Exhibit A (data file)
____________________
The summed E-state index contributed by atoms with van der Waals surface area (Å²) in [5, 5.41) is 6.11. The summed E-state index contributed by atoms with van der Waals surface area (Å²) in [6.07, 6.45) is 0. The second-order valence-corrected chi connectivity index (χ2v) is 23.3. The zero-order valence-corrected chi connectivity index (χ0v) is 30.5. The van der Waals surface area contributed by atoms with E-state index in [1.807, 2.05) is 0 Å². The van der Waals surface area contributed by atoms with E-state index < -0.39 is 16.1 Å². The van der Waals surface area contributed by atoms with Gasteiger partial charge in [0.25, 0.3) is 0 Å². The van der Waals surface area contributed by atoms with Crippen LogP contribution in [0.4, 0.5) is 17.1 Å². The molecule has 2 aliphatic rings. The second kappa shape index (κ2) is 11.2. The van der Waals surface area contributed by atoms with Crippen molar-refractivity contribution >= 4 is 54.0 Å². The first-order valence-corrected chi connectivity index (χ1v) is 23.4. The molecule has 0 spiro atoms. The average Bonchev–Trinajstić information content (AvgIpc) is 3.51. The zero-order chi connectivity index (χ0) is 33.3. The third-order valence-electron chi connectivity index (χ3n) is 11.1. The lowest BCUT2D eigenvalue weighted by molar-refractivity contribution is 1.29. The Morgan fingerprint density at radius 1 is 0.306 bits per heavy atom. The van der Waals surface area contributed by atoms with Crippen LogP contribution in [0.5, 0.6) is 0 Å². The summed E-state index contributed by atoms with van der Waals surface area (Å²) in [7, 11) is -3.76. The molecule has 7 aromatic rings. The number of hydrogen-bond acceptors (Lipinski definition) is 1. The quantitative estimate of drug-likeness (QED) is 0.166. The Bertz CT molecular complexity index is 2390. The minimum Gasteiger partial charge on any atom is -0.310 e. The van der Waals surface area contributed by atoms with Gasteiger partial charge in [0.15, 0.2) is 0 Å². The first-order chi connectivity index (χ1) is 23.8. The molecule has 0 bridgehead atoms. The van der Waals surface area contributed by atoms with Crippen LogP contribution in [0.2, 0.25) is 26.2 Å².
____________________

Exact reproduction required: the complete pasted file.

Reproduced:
The summed E-state index contributed by atoms with van der Waals surface area (Å²) in [5, 5.41) is 6.11. The summed E-state index contributed by atoms with van der Waals surface area (Å²) in [6.07, 6.45) is 0. The second-order valence-corrected chi connectivity index (χ2v) is 23.3. The zero-order valence-corrected chi connectivity index (χ0v) is 30.5. The van der Waals surface area contributed by atoms with E-state index in [1.807, 2.05) is 0 Å². The van der Waals surface area contributed by atoms with E-state index < -0.39 is 16.1 Å². The van der Waals surface area contributed by atoms with Gasteiger partial charge in [0.25, 0.3) is 0 Å². The van der Waals surface area contributed by atoms with Crippen LogP contribution in [0.4, 0.5) is 17.1 Å². The molecule has 2 aliphatic rings. The second kappa shape index (κ2) is 11.2. The van der Waals surface area contributed by atoms with Crippen molar-refractivity contribution >= 4 is 54.0 Å². The first-order valence-corrected chi connectivity index (χ1v) is 23.4. The molecule has 0 spiro atoms. The average Bonchev–Trinajstić information content (AvgIpc) is 3.51. The zero-order chi connectivity index (χ0) is 33.3. The third-order valence-electron chi connectivity index (χ3n) is 11.1. The lowest BCUT2D eigenvalue weighted by molar-refractivity contribution is 1.29. The Morgan fingerprint density at radius 1 is 0.306 bits per heavy atom. The van der Waals surface area contributed by atoms with Crippen LogP contribution in [0.5, 0.6) is 0 Å². The summed E-state index contributed by atoms with van der Waals surface area (Å²) in [7, 11) is -3.76. The molecule has 7 aromatic rings. The number of hydrogen-bond acceptors (Lipinski definition) is 1. The quantitative estimate of drug-likeness (QED) is 0.166. The Bertz CT molecular complexity index is 2390. The minimum Gasteiger partial charge on any atom is -0.310 e. The van der Waals surface area contributed by atoms with Gasteiger partial charge in [0.15, 0.2) is 0 Å². The first-order chi connectivity index (χ1) is 23.8. The molecule has 0 bridgehead atoms. The van der Waals surface area contributed by atoms with Crippen LogP contribution in [0.2, 0.25) is 26.2 Å².